Do you want to be Healed? (John 5:1-9) Sunday School Lesson

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The download above includes the complete lesson plan with game and craft suggestions. We’ve also included T is for Trust coloring page and a worksheet on Jesus’ miracles.


This is another fun miracle lesson, with a couple of interesting twists. In this story, Jesus encounters a man who has been crippled for many years. Jesus first asks the man if he wants to get better. Not realizing who he was speaking with, the man explained his situation, and received healing in an unexpected way. Although we do not always know what God has planned for us, we can recognize that He will always have the best in store.

Lesson focus: There are all sorts of superstitions and ideas about what will bless our lives. However, the only One truly able to help and save us is Jesus. He is the true healer, as long as we are willing to let Him into our lives.

Passage: John 5:1-9

Target Audience: Kindergarten-6th Grade (adaptable older or younger)


Materials Needed: Construction paper; Felt or fabric (optional); card stock; decorative materials

Bonus Ideas:

Jesus asks “Do You Want to Be Healed?” Pool of Bethesda Bible Lesson

Lesson Opening: Legless racing… have students line up in pairs or relay-style teams, depending on the size and ages of the group. Explain to students that they are to venture across the room to retrieve an item or high five a team pal (again, adjust race requirements to suit group needs). There is one catch: racing students cannot use their legs! They can use partners, or arms, but no legs. Is it challenging?

Bubble up! Provide students with a liquid (water, juice, etc.) and straw. Who can make the most bubbles? Or the longest bubble stream? The highest? You may even venture to bring bubble solution inside, and talk about how bubbles form….explain that in today’s story, we will encounter some bubbles, as well as someone who could not walk.


Bible Lesson:

Feel free to communicate this story through puppets, illustrations, readings, or live skits. This might be a good opportunity to act out the story with participation or “acting” of a sort. Set the stage for a time in the New Testament, when Jesus was in Jerusalem.

 After this there was a feast of the Jews, and Jesus went up to Jerusalem.Now there is in Jerusalem by the Sheep Gate a pool, in Aramaic called Bethesda, which has five roofed colonnades. In these lay a multitude of invalids—blind, lame, and paralyzed.[c]One man was there who had been an invalid for thirty-eight years. -John 5:1-5

Provide a little information about this particular pool. The term “Bethesda” means “House of Mercy,” and the pool was near the temple. The sheep gate likely refers to how the pool may have been used to bathe sheep that were being prepared for temple sacrifice.  Since the water in the pool was used with the temple, it was considered extra special or holy water. People would sit or lie around the pool, partly due to the shade of the colonnades around and partly for the hope that the water might have healing properties.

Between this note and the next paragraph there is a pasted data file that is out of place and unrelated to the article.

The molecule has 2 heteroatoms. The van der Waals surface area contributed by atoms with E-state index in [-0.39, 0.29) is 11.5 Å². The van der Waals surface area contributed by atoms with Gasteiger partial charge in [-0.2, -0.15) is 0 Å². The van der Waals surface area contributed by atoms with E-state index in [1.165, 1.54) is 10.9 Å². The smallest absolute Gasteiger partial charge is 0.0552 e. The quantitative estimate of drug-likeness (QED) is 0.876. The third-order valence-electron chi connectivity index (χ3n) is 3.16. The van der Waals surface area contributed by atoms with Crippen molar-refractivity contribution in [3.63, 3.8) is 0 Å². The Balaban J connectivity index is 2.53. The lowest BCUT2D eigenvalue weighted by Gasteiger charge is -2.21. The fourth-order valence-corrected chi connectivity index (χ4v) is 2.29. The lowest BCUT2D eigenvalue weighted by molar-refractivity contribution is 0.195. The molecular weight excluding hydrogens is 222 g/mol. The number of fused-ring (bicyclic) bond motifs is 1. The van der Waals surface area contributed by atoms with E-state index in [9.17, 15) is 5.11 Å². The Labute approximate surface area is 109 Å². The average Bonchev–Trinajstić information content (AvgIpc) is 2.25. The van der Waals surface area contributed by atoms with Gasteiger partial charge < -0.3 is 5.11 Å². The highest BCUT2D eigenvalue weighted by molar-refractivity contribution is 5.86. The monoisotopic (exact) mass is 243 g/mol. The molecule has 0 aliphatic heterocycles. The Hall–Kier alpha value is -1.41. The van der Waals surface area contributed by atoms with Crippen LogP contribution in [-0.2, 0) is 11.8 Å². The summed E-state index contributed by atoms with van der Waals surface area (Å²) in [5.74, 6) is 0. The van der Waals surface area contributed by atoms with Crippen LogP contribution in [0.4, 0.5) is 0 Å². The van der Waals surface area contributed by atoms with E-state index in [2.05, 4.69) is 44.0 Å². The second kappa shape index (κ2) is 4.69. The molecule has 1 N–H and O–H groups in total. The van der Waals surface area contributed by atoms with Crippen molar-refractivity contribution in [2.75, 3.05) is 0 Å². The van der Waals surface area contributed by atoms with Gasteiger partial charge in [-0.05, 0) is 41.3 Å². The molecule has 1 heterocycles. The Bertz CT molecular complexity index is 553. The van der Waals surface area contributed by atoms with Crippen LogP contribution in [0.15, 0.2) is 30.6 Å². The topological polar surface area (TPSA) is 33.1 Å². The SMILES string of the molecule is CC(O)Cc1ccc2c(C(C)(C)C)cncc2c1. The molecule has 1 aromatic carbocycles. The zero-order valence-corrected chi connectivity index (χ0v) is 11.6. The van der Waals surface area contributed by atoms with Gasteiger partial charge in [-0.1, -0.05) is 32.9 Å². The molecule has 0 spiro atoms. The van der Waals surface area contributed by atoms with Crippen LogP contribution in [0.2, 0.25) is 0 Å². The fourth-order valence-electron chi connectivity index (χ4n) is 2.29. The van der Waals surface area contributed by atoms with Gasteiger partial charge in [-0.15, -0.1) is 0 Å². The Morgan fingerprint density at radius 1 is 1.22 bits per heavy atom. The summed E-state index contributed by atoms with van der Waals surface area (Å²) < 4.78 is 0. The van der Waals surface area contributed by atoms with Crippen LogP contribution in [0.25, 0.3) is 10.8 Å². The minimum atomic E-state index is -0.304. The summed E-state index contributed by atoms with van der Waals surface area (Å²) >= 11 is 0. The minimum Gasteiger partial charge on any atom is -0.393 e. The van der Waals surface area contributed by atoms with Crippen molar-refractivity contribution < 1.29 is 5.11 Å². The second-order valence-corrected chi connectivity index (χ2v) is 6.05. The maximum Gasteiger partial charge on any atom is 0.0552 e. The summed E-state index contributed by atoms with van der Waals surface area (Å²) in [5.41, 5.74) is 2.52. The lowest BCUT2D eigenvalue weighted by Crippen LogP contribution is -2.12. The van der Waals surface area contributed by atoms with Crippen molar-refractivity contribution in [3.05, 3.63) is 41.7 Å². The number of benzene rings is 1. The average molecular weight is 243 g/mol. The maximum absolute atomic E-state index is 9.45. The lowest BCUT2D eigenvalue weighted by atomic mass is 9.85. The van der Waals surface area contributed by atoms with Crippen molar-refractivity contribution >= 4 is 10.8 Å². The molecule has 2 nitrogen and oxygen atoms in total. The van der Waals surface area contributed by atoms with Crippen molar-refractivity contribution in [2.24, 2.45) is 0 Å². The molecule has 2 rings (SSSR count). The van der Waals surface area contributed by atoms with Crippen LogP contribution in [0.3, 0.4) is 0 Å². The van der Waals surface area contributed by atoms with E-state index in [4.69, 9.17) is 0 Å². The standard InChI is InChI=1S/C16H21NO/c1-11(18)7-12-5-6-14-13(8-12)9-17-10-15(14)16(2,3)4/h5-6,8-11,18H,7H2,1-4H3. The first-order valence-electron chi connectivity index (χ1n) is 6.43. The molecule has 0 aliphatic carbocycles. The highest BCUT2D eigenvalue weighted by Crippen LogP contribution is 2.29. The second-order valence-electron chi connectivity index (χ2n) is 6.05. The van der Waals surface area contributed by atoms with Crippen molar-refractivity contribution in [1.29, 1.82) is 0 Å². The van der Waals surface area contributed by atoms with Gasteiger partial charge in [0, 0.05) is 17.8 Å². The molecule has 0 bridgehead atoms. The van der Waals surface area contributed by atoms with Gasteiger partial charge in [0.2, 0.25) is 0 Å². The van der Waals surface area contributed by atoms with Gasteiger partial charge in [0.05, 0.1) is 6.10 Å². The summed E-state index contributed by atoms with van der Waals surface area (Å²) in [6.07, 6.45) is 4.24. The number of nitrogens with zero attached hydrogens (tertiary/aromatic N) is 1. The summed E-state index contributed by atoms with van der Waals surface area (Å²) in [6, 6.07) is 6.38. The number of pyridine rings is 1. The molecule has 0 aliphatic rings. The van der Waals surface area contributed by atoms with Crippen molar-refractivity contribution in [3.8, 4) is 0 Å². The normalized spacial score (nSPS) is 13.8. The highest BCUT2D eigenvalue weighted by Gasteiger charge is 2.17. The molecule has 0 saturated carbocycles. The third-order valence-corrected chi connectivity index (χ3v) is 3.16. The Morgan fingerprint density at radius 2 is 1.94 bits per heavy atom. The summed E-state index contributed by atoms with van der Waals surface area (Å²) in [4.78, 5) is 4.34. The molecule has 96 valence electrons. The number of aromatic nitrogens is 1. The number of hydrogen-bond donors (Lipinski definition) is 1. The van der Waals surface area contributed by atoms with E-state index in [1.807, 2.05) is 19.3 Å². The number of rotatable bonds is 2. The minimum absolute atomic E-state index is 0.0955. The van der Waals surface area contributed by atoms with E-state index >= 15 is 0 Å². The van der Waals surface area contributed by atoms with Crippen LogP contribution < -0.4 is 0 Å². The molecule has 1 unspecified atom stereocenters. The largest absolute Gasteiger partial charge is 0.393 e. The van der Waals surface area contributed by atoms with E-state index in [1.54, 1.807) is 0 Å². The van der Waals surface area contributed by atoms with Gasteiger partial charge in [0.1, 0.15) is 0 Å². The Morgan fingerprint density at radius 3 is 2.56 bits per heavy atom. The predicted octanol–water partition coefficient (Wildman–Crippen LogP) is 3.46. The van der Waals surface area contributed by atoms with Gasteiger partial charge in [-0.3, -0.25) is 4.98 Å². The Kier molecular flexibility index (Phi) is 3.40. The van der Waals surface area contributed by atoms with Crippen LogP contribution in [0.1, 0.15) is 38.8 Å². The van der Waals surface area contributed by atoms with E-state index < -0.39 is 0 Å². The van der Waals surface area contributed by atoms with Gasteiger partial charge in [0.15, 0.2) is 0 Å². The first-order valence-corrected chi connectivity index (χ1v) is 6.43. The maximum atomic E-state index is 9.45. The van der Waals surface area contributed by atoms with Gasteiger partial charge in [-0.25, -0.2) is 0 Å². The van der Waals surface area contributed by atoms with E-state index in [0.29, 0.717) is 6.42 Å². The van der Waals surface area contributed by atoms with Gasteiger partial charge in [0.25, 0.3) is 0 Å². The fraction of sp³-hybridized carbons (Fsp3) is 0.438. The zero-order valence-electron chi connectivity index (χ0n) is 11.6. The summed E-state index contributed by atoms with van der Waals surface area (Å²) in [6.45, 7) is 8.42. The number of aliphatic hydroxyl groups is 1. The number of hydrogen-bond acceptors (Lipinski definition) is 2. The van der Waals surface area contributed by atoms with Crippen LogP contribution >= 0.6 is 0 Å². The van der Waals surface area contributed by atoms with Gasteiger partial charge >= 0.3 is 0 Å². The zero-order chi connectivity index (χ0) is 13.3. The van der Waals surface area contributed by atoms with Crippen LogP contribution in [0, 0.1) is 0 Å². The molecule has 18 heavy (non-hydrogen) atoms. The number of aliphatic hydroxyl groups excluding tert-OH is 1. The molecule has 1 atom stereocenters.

Speaking of which, there was a legend that every so often an angel would come and stir up the water in the pool. The first person to get into the water after it bubbled up was said to receive healing. So a lot of people in need were gathered around this pool. Jesus encountered one of them:

 When Jesus saw him lying there and knew that he had already been there a long time, he said to him, “Do you want to be healed?” The sick man answered him, “Sir, I have no one to put me into the pool when the water is stirred up, and while I am going another steps down before me.” Jesus said to him, “Get up, take up your bed, and walk.” And at once the man was healed, and he took up his bed and walked. -John 5:6-9

The question Jesus asks here might seem a little strange. “Do you want to be healed”? Well, it would seem obvious that the man would desire healing. But he answers with excuses…he claims that he hasn’t been healed because no one can help him get into the pool. But the man does not realize that he speaks with the true healer. Special water cannot do it, and having an extra set of hands is not going to do it. The interesting thing is how Jesus responds: He calls the man to action. Without a lot of extra questions or fanfare, Jesus merely tells the man to pick up his mat and go. What happens? The man is healed. It doesn’t take time…it just happens “at once.” When the man was willing to believe and trust Jesus, his life was changed.  (if time for extension allows, you may visit the criticism of the church leaders…but main focus should be on God’s work here).
Emphasize for kids how Jesus is the true healer. Superstition can sometimes seem accurate, but it never compares with the real author of all life. We can rest assured that our prayers will be heard when we are trusting the one true God. When we have that faith, anything is possible!

Craft:
Two potential activities (among others) work particularly well with this story. Invite students to create their own “lame man mat” in honor of the mat picked up. Have kids select colors of paper (or fabric, which is trickier) to weave. Cut slits in one long piece of paper, and help them to interweave the colors with one another until pictures are complete. (See attached photo example).

Additionally, have students make cards for someone who is ill or in the hospital. Pray over the card recipients and explain what a blessing it is to have our health.

Close with prayer and thanks to God for all of His amazing wonders. Ask for His help in trusting Jesus and recognizing His power in our lives.

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